“No Happily Ever After”


No Happily Ever After is a stop-motion mockumentary insight into nowadays’ lives and troubles of mythical creatures from the old fairy tales. Each episode follows a creature from a different European country as the crew of fictional documentarists led by director Hans Andersen Jr. scouts their natural habitat to find new interesting subjects they can interview. They try to capture the unique ways in which they each struggle to fulfil their original purposes after the world around them has changed so much. The series is both comedy as well as educational series introducing traditional culture in the form of fairy tales.

No Happily Ever After
Directors: Gabriela Plačková and Alžběta Göbelová
Producer: Mária Môťovská
Production company: Helium film
Format: 12 x 10’
Target audience: 10+
Technique: Stop-motion

No Happily Ever After is a unique stop-motion animation series project that attracted us at CEE Animation Forum 2020. It is a fictional documentary series, with a comedic touch, of famous mythical characters from old fairy-tales across Europe.

Here, we would like to share with you our interview with the directors Gabriela Plačková and Alžběta Göbelová on the project, currently in an early stage, with some visual materials.

Interview with Gabriela Plačková and Alžběta Göbelová

Hideki Nagaishi (HN): Could you please let us know the key points of your animation series project that you would like to appeal to the prospective audience?

Gabriela Plačková: We definitely plan on making a comedy series, and we primarily want the audience to laugh and enjoy while watching, so humour is a key element in the whole thing.

Secondly, the main protagonists are fairy-tale characters from different European countries, which gives us the opportunity to explore and introduce cultural backgrounds of different nations. And, of course, make fun of it in the process. We want to take each national mythology, introduce it to the viewer and then twist it and play with it. Since the series is based in the 21st century, we can put the fairy-tale characters into new situations and context.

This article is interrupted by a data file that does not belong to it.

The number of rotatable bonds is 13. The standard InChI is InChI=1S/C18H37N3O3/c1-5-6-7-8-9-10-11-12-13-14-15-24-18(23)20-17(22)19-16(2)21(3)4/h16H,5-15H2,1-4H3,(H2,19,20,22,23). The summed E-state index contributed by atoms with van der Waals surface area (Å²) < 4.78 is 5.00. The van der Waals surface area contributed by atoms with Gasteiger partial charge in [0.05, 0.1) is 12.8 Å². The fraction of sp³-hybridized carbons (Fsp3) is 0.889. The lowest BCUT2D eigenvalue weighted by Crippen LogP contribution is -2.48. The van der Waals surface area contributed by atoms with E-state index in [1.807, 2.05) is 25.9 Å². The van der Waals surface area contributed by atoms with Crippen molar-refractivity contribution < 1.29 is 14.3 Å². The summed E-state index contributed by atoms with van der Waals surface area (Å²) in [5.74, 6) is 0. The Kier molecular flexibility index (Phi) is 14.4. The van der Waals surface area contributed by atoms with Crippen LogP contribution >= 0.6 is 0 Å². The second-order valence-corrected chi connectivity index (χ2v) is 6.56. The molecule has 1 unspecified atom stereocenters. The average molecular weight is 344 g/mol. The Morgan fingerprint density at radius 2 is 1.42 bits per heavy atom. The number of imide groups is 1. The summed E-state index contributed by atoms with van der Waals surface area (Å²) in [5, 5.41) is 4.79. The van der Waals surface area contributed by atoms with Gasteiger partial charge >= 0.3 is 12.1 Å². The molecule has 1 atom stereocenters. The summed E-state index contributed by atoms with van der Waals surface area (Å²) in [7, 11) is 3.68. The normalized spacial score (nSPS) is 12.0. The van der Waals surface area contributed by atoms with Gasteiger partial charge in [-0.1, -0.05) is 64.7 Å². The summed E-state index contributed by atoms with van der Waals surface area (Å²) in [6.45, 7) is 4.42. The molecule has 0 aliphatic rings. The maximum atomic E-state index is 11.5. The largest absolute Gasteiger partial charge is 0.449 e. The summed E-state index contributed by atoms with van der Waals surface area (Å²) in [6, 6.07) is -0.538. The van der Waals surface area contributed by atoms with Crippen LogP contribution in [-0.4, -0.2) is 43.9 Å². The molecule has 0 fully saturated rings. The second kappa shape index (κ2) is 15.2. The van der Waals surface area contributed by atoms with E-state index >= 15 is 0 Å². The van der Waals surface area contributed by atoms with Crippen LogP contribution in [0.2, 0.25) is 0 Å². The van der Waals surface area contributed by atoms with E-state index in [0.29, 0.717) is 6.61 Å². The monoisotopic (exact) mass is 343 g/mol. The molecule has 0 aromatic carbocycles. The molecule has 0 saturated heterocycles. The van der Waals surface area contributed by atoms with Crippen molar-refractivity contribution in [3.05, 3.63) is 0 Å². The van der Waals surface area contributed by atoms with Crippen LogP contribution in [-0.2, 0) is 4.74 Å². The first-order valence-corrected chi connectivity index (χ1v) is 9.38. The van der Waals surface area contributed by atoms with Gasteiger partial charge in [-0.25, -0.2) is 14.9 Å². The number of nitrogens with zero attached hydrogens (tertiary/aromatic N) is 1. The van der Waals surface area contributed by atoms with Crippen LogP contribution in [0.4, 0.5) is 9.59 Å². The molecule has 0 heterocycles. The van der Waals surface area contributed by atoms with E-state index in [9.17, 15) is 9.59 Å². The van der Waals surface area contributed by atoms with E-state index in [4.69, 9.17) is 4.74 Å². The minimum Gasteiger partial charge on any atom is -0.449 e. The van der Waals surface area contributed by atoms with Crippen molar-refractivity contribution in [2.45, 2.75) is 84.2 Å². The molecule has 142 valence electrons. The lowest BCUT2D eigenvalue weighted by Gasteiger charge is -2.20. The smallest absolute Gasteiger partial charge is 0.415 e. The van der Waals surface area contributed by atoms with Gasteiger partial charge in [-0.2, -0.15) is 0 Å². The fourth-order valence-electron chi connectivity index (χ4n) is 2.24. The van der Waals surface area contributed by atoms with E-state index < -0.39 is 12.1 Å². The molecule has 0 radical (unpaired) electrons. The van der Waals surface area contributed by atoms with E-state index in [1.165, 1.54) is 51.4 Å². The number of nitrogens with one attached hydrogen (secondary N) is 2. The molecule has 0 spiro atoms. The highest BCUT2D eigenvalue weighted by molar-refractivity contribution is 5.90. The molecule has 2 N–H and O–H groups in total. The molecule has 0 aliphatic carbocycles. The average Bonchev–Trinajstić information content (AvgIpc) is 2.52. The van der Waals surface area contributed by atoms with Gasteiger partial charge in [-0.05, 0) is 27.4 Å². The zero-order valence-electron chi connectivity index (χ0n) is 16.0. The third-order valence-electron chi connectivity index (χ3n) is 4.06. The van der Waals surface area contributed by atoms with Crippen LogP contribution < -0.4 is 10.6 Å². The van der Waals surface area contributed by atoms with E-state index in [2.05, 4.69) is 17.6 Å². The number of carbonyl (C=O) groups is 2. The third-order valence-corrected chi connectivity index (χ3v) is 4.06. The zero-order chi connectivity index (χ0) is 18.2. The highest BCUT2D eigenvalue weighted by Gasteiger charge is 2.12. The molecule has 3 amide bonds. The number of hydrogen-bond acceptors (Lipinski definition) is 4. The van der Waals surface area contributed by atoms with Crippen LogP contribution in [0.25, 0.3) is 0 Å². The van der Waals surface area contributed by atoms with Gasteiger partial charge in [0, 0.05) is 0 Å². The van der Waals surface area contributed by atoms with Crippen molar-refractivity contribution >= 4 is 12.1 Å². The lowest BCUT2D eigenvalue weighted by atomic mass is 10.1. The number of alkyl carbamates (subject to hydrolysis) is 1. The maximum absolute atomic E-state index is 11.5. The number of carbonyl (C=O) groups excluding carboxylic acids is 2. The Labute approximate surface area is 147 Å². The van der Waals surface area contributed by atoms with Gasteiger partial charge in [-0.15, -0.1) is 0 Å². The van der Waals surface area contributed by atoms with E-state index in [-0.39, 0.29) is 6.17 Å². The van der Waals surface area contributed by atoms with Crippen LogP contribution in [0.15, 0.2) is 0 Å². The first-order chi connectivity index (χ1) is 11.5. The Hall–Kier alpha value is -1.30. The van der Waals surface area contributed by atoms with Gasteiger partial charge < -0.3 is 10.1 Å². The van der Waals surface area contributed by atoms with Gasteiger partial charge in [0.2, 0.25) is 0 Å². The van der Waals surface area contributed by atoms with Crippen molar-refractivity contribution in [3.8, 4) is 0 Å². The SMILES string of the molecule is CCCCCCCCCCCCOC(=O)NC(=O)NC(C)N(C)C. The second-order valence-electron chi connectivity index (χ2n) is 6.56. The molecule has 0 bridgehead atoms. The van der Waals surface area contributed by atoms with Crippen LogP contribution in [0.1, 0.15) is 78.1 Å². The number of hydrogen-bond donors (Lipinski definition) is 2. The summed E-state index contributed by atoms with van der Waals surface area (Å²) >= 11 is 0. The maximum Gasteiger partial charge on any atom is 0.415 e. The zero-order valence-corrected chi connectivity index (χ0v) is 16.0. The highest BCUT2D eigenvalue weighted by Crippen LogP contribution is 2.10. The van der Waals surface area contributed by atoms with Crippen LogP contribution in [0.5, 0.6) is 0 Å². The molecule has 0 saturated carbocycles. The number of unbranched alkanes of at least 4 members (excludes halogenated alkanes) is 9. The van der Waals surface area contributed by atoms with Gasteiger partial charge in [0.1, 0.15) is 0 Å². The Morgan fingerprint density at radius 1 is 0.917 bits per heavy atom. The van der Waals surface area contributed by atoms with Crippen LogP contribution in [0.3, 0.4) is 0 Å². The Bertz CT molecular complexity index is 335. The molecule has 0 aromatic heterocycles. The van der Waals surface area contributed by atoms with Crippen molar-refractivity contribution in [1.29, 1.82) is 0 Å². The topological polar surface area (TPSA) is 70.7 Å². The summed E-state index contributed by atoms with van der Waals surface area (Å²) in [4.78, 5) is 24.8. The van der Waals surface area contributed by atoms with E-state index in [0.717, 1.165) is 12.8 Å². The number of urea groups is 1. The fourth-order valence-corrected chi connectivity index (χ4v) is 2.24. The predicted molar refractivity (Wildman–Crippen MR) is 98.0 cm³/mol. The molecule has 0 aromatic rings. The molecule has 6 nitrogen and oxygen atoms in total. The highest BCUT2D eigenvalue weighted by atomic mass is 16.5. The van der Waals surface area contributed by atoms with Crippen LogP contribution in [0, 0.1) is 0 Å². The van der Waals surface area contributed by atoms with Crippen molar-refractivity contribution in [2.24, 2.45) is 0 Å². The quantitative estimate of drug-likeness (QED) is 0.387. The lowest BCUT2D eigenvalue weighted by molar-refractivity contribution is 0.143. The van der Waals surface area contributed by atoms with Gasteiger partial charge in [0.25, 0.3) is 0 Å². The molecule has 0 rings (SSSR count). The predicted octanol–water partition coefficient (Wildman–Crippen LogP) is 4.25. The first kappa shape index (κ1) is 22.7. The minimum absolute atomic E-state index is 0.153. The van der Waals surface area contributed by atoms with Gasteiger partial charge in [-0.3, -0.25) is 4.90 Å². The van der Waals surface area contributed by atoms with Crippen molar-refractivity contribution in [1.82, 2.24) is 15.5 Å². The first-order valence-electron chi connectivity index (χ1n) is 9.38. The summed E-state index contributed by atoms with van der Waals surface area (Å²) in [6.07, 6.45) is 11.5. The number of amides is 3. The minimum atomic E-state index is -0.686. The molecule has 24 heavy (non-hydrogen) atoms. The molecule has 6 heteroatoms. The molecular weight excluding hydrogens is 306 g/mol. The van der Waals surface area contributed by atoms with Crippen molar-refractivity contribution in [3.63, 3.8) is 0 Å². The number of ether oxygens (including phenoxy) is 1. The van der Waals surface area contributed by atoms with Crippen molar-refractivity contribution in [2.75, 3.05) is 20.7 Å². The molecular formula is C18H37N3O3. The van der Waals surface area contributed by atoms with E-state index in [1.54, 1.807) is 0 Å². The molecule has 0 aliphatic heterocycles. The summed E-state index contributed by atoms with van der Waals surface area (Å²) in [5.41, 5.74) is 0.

Furthermore, we want to work with the stereotypical characteristics of different countries, what the nations are known for amongst others, and give it a piece of that element as well.

It will all be designed as a very modern and likeable stop-motion, shot in the form of a fictional documentary. With the main lead of the series, a documentarist Hans Andersen Jr., a descendant of a famous fairy-tale writer, we travel across Europe and see each of the old fairy-tale mythologies being replaced with a new one.

HN: How did the project start? And where did the initial idea of the story come from?

Alžběta Göbelová: The first thing is that we always wanted to do something together as a team. Gabriela and I are friends, we were studying animation together and sometimes helping with each other’s projects, back then and even now, and we liked the cooperation. So, we’ve decided to make a movie together.

We then brainstormed with a few of our ideas and chose one. That time it was really just an idea of making a fake interview with an old and useless forest fairy, who is complaining about modern society and how she is not an important part of it anymore. But by putting our heads together, it became bigger.

HN: What kind of message or experience do you want to deliver to the audience through the story?

Alžběta Göbelová: Mainly, as we already said, is to entertain the audience. It’s also to show them the beautiful fairy-tale folklore of different countries. To enlighten people about traditional characters from all over the world.

Every character in history had some purpose. The water goblin was there to scare kids from swimming alone, not to drown themselves. The forest fairy was a warning for young guys of being controlled by their sense of temptation. We have a feeling that people of today are slowly forgetting them and it is such a pity. It is not like we no longer need them. We do, maybe more than before, but probably they are not so cool anymore… So, what we want to say is that they can be, and they are cool, even in modern times.

HN: Could you please let us know the most important characteristic of the visual design of characters and the universe for the story, and why?

Gabriela Plačková: The series is aimed at kids 10+ and that is a very hard target audience to impress, especially with a stop-motion technique. Thus, we are developing a very fresh, modern, colorful and clean visual style for the series so it speaks to the kids and teenagers.

There is much that goes into developing the visuals, and we are still at the beginning, but we already know what we need to really focus on. Our character designs, for instance, need to be very well executed, so they stand out as individual characters representing their country of origin, however still fitting into the scope of all the other characters appearing in the series. The shapes, the materials, the way the puppet will be eventually built and animated, that all needs to be taken into consideration.

We also want to add personal visual elements unique to each country in the episodes representing them. We are talking color palettes, ornaments, shapes, and choice of clothing.

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